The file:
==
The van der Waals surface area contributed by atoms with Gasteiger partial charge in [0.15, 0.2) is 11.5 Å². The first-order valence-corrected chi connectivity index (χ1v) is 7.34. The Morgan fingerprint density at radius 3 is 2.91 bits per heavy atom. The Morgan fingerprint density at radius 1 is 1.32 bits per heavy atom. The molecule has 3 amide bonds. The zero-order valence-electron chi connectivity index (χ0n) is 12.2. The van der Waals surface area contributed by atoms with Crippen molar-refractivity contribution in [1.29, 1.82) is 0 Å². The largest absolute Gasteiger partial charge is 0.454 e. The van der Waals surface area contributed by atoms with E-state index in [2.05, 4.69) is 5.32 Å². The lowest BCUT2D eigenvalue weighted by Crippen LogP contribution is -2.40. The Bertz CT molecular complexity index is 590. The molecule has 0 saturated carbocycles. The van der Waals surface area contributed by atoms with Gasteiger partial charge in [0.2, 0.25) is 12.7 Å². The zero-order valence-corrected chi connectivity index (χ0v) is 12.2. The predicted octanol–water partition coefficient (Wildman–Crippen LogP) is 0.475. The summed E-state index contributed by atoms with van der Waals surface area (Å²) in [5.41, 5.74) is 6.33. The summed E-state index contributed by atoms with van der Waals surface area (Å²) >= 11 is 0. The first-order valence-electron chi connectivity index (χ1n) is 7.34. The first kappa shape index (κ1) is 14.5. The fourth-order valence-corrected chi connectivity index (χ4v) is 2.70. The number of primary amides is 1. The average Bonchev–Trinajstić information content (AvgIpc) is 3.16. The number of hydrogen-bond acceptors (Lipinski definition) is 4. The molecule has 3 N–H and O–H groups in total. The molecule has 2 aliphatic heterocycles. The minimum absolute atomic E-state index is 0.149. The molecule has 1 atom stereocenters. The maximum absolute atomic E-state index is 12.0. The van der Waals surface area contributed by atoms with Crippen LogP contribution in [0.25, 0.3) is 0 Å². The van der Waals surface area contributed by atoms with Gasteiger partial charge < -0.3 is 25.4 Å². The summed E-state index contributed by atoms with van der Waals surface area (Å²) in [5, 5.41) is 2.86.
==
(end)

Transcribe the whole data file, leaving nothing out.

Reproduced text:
The van der Waals surface area contributed by atoms with Gasteiger partial charge in [0.15, 0.2) is 11.5 Å². The first-order valence-corrected chi connectivity index (χ1v) is 7.34. The Morgan fingerprint density at radius 3 is 2.91 bits per heavy atom. The Morgan fingerprint density at radius 1 is 1.32 bits per heavy atom. The molecule has 3 amide bonds. The zero-order valence-electron chi connectivity index (χ0n) is 12.2. The van der Waals surface area contributed by atoms with Crippen molar-refractivity contribution in [1.29, 1.82) is 0 Å². The largest absolute Gasteiger partial charge is 0.454 e. The van der Waals surface area contributed by atoms with E-state index in [2.05, 4.69) is 5.32 Å². The lowest BCUT2D eigenvalue weighted by Crippen LogP contribution is -2.40. The Bertz CT molecular complexity index is 590. The molecule has 0 saturated carbocycles. The van der Waals surface area contributed by atoms with Gasteiger partial charge in [0.2, 0.25) is 12.7 Å². The zero-order valence-corrected chi connectivity index (χ0v) is 12.2. The predicted octanol–water partition coefficient (Wildman–Crippen LogP) is 0.475. The summed E-state index contributed by atoms with van der Waals surface area (Å²) in [5.41, 5.74) is 6.33. The summed E-state index contributed by atoms with van der Waals surface area (Å²) >= 11 is 0. The first-order valence-electron chi connectivity index (χ1n) is 7.34. The first kappa shape index (κ1) is 14.5. The fourth-order valence-corrected chi connectivity index (χ4v) is 2.70. The number of primary amides is 1. The average Bonchev–Trinajstić information content (AvgIpc) is 3.16. The number of hydrogen-bond acceptors (Lipinski definition) is 4. The molecule has 3 N–H and O–H groups in total. The molecule has 2 aliphatic heterocycles. The minimum absolute atomic E-state index is 0.149. The molecule has 1 atom stereocenters. The maximum absolute atomic E-state index is 12.0. The van der Waals surface area contributed by atoms with Crippen LogP contribution in [0.25, 0.3) is 0 Å². The van der Waals surface area contributed by atoms with Gasteiger partial charge < -0.3 is 25.4 Å². The summed E-state index contributed by atoms with van der Waals surface area (Å²) in [5, 5.41) is 2.86.